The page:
Back when I was in college at the University of Missouri studying to become a meteorologist, our meteorology club conducted a rather informal forecasting contest. Almost everyone in our department participated including professors, graduate students and undergrads like myself. I was so excited after my first semester participating in the contest. Heading into the Christmas break I was in second place. I’ll never forget the day my advisor, Professor Darkow saw me looking at the standings and congratulated me on my early success saying something like, “Congratulations, freshmen often do pretty well as we haven’t had a chance yet to mess with your thinking”. He was kidding of course.
My rookie year of forecasting fell into a small slump once the snow started falling in January. My score took a hit after our first big snow. I did ok forecasting the snow but, I hadn’t learned yet that when there is snow on the ground, a clear sky and light wind, the models tend to be much too warm. (especially back then) It was a mistake that I quickly learned from and it was then that I realized most forecasts aren’t perfect and present an opportunity to learn from that imperfection and make the next forecast better.
That leads me to the reason I’m writing today’s blog. Almost eight years ago while driving back from a school visit in Texarkana, an idea popped into my head. That idea was to conduct a forecasting contest for area elementary and middle school students similar to the one that I participated in during my college years. It would be the perfect way to give kids a little taste of what it’s like to be a meteorologist. A few months later the Weathernator Forecasting Contest was born. Each January I visit classrooms around the area that are taking part in the contest and show them how to make a forecast. During the month of February, the forecasting begins using the forecasting contest page on this website. I provide all the information needed to make a forecast and the kids use it to create their weather outlooks. Their forecasts get points for inaccuracy. The lowest score wins.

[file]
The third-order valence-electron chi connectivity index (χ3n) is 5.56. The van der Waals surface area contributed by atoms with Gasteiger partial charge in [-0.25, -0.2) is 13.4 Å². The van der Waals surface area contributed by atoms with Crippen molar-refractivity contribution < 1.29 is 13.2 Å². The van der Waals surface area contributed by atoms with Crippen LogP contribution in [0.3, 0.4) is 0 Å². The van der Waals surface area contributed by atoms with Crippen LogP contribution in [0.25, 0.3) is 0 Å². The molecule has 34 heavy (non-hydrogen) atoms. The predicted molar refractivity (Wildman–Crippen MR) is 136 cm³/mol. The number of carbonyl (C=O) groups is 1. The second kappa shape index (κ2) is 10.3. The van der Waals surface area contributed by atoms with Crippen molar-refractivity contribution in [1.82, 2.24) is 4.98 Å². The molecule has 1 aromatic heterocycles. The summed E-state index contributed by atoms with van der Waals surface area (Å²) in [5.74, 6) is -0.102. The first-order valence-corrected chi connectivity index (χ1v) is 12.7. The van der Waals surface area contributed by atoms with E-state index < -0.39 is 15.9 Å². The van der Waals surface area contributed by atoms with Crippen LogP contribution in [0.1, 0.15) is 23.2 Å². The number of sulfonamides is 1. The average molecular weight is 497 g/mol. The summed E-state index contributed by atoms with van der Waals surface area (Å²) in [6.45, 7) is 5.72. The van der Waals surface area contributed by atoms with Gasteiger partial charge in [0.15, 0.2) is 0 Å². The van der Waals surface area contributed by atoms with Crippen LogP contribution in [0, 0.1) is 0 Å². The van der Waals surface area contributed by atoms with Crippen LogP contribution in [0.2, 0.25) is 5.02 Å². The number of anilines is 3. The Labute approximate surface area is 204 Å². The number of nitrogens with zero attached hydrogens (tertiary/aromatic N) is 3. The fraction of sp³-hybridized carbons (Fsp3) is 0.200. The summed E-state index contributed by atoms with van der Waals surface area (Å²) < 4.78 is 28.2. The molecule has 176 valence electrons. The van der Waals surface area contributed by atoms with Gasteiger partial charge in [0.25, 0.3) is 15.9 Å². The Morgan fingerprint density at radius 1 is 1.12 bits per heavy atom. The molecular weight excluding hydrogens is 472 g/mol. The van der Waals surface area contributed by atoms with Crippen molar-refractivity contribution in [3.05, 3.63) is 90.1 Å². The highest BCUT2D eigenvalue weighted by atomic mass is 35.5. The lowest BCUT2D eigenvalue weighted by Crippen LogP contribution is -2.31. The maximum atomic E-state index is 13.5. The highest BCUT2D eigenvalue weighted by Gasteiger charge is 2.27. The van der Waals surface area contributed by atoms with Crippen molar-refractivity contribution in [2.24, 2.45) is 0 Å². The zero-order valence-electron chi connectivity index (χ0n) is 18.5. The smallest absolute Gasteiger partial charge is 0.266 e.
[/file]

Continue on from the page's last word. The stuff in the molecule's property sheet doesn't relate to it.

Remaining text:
It’s that time of year where I’m signing up classrooms to participate in the 2020 version of the contest.
Teachers, if you think this is an activity that your class would enjoy and would like more information on how it works, click here to go to the forecasting contest page. There I explain in more detail what is involved. After reading about the contest, if you decide you’d like to participate, don’t delay too long as spots are limited. Drop me an email at email@example.com or contact me via Facebook at Todd Warren Weather
I look forward to the contest each year as it always amazes me just how much the kids’ forecasts improve as the contest moves along. It’s very gratifying to see them learn from their forecast mistakes and make their next one better just as I did many years ago and still do today.
Merry Christmas and Happy New Year!